The overland route to India, Australia and the East, is now understood to be that from England across France, through Mont Cenis by tunnel, to Brindisi in Italy, thence through the Levant, the Suez Canal, Red Sea and Indian Ocean. This makes the journey only about half as long as the voyage round by the Cape of Good Hope, a little over six thousand miles instead of more than twelve thousand. The saving in time is even more considerable. The time from London to Bombay is about four weeks, instead of three months by the Cape. In 1838 a monthly service was started to carry the mails across Egypt; but to Lieutenant Waghorn (1800-50) belongs the credit of first showing how the voyage from India could be still further shortened. On October 31, 1845, he arrived in London with the Bombay mail of October 1 (via Austria, Bavaria, Prussia and Belgium) The railway from Suez to Alexandria by Cairo was opened in 1858; but the great event that rendered the overland route available for passengers generally was the opening of the Suez Canal in 1869.
The variety of starch called Arrowroot is extracted from the roots of certain plants growing in tropical countries. It is a fine starchy farina, much valued as a delicacy, and as an easily digestible food for children and invalids. It is obtained from the root-stocks of different species of Maranta. The species chiefly yielding it is a native of tropical America, cultivated in the West India Íslands, and growing about two feet high, with ovate-lanceolate somewhat hairy leaves, clusters of small flowers on two-flowered stalks, and globular fruit about the size of currants. The rhizomes are often more than a foot long, of the thickness of a finger, jointed, and almost white, covered with large papery scales. They are dug up when a year old, washed, carefully peeled, and reduced to a milky pulp. In Jamaica the roots are reduced by beating in deep wooden mortars; in Bermuda by means of a wheel-rasp; but modern machinery has now been introduced.
Steam navigation practically commenced in 1802, with the launch of the “Charlotte Dundas,” which plied on Forth and Clyde Canal. She had one paddle-wheel near the stern. Fulton, who invented the paddlebox, established the American steamboat system with his “Clermont" (1807), which plied on the Hudson. The first steamer used in ocean navigation was Stevens' “Phænix,” which steamed from New York to Philadelphia in three days (1808.) The first passenger steamer in Great Britain was Henry Bell's "Comet," built at Port Glasgow (1812.) The first steam vessel in the British navy was also called the “Comet," built at Woolwich dockyard (1822). Regular steamboat communication across the Atlantic was established in 1838. The first screw steamer in Great Britain was the "Archimedes,” built on the Thames (1839); the first screw steamer in the British navy was the “Dwarf (1843); and the first iron screw steamer was the “Fire Queen,'' built at Glasgow(1845). Ocean steamers are now built of steel.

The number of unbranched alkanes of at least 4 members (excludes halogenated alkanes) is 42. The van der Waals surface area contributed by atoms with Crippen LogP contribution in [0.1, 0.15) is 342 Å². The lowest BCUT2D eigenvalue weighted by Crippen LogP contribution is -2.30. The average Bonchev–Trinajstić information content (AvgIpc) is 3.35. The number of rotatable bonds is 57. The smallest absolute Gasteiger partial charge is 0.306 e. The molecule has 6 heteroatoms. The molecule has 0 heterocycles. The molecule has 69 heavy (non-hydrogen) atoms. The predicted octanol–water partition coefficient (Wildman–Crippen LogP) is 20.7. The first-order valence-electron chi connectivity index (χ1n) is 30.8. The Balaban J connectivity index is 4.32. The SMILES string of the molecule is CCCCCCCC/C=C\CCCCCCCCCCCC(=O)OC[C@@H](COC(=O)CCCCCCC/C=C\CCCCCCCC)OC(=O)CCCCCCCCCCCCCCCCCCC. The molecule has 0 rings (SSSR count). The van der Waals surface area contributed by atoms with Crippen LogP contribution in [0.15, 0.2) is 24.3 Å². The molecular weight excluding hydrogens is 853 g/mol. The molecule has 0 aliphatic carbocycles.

A famous Indian product is Arrack, or Rack, a name often used for all sorts of distilled spirituous liquors, but chiefly applying to that procured from toddy or the fermented juice of the cocoa or other palms, as well as from rice, and the kind of brown sugar called jaggery. The palms in other tropical countries furnish a fermented beverage similar to the toddy of India, and in a few instances also it is distilled, but arrack essentially belongs to India and the adjacent countries. The cocoanut palm is a chief source of toddy or palm wine, which is obtained from trees ranging from twelve to sixteen years old, or in fact at the period when they begin to show the first indication of flowering. After the flowering shoot or spadix enveloped in its spathe is pretty well advanced, and the latter is about to open, tne toddy-man climbs the tree and cuts off the top of the flowershoot; he next ties a ligature round the stalk at the base of the spadix, and with a small cudgel he beats the flower-shoot and bruises it. This he does daily for a fortnight, and if the tree is in good condition, a considerable quantity of a saccharine juice flows from the cut apex of the flowershoot, and is caught in a pot fixed conveniently for the purpose, and emptied every day. It flows freely for fifteen or sixteen days, and less freely day by day for another month or more; a slice has to be removed from the top of the shoot very frequently. The juice rapidly ferments, and in four days is usually sour; previous to that it is a favorite drink known in some parts of India as callu, and to the Europeans as toddy, When turning sour, it is distilled and converted into arrack. It is largely manufactured in Goa, Batavia, Ceylon and Siam. A similar
spirit is made pretty largely from the magnificent fan-leaved palm, and also from the so-called date-sugar palm. The name is also given to a spirit obtained from rice and sugar fermented with cocoanut sap. An imitation arrack may be prepared by dissolving ten grains of benzoic acid in a pint of rum.
RAILWAY MILEAGE OF THE WORLD. The dates of the opening of the first railways, and the mileage in 1891, of the principal countries are as under: Austria-Hungary.
20th September, 1828.
.5th May, 1835
18th September, 1844.
..1st October, 1828.
.7th December, 1835.
25.969 Great Britain and Ireland...
.27th September, 1835.
20,073 18th February, 1869.
.3d October, 1839.
13th September, 1839
14th July, 1853
9th July, 1854
4th April, 1838
.30th October, 1848.
9th February, 1851.
15th June, 1844.
.4th October, 1860..